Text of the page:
It is not terribly surprising that they made a movie about grown men playing the same aggressive and destructive game of tag for over 20 years. It is an idea that carries the pungent stink of inevitability.
It does, however, register as somewhat of a shock that even after assembling a team of notably talented and funny players, that the makers of Tag were able to wring so little genuine humor out of the concept. By clumsily melding heartwarming sentiment about the importance of playing games as adults with the take-no-prisoners R-rated shenanigans of the Hangover movies, Tag winds up not knowing what game it is trying to play.
In the film, men of means place extending their boyhood bonding rituals above the needs of all others and, in the process, do thousands of dollars of property damage that they never pause to consider, much less pay anyone back for. In doing so, rather than sending up or saying something useful or funny about male privilege, Tag becomes just another toxic and clueless example of it.
It is inspired by a true story of men who played the game every February into adulthood, and you catch a glimpse of the real players having genuine fun in footage that plays behind the closing credits and makes you wish the movie you had seen had been a documentary. Their tale was first told in a Wall Street Journal article, a fact the screenwriters found so fascinating that they included it as a plot point in the movie. (A reporter from the Journal, played by Peaky Blinders’ Annabelle Wallis, joins them for the hijinks as a largely mute witness who seems more like a captive.)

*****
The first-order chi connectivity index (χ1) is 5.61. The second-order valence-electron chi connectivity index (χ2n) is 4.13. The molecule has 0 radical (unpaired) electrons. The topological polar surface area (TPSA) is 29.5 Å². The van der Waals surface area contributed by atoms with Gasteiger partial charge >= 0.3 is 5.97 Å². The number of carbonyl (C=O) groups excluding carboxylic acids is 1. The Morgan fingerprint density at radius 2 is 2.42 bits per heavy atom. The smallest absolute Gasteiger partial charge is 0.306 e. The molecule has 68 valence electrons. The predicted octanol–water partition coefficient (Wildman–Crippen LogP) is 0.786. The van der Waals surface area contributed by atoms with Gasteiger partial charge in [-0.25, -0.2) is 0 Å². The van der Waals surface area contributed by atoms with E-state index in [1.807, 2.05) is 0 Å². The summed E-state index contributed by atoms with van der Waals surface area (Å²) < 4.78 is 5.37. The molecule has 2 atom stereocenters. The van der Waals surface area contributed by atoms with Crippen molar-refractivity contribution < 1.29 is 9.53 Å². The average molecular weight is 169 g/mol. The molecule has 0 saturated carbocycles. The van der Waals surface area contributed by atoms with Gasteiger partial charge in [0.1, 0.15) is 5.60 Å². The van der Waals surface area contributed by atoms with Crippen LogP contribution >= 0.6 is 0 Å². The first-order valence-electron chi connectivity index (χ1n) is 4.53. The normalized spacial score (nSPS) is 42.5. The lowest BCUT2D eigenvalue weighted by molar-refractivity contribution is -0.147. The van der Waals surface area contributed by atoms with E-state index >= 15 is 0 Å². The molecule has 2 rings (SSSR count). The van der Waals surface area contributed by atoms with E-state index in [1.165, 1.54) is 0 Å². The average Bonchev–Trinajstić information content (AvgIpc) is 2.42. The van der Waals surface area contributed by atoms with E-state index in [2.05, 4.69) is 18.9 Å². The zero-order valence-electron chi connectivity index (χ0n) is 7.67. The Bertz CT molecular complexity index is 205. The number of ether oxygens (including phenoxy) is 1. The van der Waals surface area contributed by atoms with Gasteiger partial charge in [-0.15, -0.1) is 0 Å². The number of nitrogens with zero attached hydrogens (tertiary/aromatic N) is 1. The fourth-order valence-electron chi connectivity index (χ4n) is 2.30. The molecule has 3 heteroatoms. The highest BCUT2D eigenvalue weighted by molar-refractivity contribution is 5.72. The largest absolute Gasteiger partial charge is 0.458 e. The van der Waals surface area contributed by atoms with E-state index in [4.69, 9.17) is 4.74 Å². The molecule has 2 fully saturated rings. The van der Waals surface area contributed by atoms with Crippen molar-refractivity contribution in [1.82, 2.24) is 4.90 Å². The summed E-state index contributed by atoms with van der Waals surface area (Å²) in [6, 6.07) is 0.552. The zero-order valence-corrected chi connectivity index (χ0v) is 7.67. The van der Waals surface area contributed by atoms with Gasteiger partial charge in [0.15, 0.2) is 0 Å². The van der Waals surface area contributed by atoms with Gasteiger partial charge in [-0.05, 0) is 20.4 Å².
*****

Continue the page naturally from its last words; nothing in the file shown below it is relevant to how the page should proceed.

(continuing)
The plot hook here is that one of the players, a smirking fitness professional named Jerry who is played by Jeremy Renner, has never been tagged. Jerry engages in various Jason Bourne-like maneuvers to keep the others—Ed Helms, Jake Johnson, Jon Hamm and Hannibal Buress—from tagging him “it.” With Jerry planning to retire from the game after getting married, the question becomes whether the “boys,” as they are called throughout, will wreck his wedding by ending his streak while he is enjoying his nuptials. It is never explained why the potential wedding damage matters so much and, say, the stained glass window Jerry destroys while trying to escape a church doesn’t register a bit.
Towards the end, Tag attempts to add gravitas to all of this pointless destruction by having one of the “boys” reveal a very adult and potentially fatal illness. It’s while they are in the hospital that you realize how deeply uninvested you are in these characters. Of the ensemble, it’s only Buress—playing someone who is so stuck in his own head that he doesn’t realize what kind of movie he’s in—who really registers any laughs.
It is also during the hospital scenes that the saccharine speechifying about the importance of keeping childhood alive reaches its pinnacle. By going to such extraordinary lengths to not become “it,” Jerry learns that he may have fundamentally misunderstood the point of playing tag. Unfortunately, it’s not Jerry who needs this advice, but the team that conceived of and executed this misfire.